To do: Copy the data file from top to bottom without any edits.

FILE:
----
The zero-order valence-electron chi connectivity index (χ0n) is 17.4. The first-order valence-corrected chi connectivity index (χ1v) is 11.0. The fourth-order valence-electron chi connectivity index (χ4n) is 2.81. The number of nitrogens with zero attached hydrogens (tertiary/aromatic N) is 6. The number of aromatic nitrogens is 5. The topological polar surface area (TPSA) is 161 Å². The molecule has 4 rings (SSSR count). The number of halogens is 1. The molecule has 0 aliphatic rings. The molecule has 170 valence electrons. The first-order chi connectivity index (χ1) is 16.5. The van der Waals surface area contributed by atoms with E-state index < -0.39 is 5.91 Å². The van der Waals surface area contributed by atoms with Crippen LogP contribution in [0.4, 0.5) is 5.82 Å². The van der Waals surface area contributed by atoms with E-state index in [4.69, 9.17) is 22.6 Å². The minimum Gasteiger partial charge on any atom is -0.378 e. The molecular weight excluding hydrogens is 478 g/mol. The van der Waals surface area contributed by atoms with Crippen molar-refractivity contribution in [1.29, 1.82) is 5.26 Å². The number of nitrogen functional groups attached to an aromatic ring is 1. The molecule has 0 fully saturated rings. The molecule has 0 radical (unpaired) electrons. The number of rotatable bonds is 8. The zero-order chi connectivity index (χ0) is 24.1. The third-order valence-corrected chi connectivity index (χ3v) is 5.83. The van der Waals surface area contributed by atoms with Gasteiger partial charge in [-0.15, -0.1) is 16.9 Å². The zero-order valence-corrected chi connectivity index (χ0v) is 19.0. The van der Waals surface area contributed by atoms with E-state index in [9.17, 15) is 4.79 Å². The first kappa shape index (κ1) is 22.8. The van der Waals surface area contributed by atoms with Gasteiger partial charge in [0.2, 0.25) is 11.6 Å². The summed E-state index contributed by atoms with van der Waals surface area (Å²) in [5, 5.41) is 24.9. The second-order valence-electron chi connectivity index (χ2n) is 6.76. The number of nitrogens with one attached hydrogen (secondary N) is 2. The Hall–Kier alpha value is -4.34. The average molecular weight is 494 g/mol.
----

The zero-order valence-electron chi connectivity index (χ0n) is 17.4. The first-order valence-corrected chi connectivity index (χ1v) is 11.0. The fourth-order valence-electron chi connectivity index (χ4n) is 2.81. The number of nitrogens with zero attached hydrogens (tertiary/aromatic N) is 6. The number of aromatic nitrogens is 5. The topological polar surface area (TPSA) is 161 Å². The molecule has 4 rings (SSSR count). The number of halogens is 1. The molecule has 0 aliphatic rings. The molecule has 170 valence electrons. The first-order chi connectivity index (χ1) is 16.5. The van der Waals surface area contributed by atoms with E-state index < -0.39 is 5.91 Å². The van der Waals surface area contributed by atoms with Crippen LogP contribution in [0.4, 0.5) is 5.82 Å². The van der Waals surface area contributed by atoms with E-state index in [4.69, 9.17) is 22.6 Å². The minimum Gasteiger partial charge on any atom is -0.378 e. The molecular weight excluding hydrogens is 478 g/mol. The van der Waals surface area contributed by atoms with Crippen molar-refractivity contribution in [1.29, 1.82) is 5.26 Å². The number of nitrogen functional groups attached to an aromatic ring is 1. The molecule has 0 fully saturated rings. The molecule has 0 radical (unpaired) electrons. The number of rotatable bonds is 8. The zero-order chi connectivity index (χ0) is 24.1. The third-order valence-corrected chi connectivity index (χ3v) is 5.83. The van der Waals surface area contributed by atoms with Gasteiger partial charge in [-0.15, -0.1) is 16.9 Å². The zero-order valence-corrected chi connectivity index (χ0v) is 19.0. The van der Waals surface area contributed by atoms with E-state index in [9.17, 15) is 4.79 Å². The first kappa shape index (κ1) is 22.8. The van der Waals surface area contributed by atoms with Gasteiger partial charge in [0.2, 0.25) is 11.6 Å². The summed E-state index contributed by atoms with van der Waals surface area (Å²) in [5, 5.41) is 24.9. The second-order valence-electron chi connectivity index (χ2n) is 6.76. The number of nitrogens with one attached hydrogen (secondary N) is 2. The Hall–Kier alpha value is -4.34. The average molecular weight is 494 g/mol.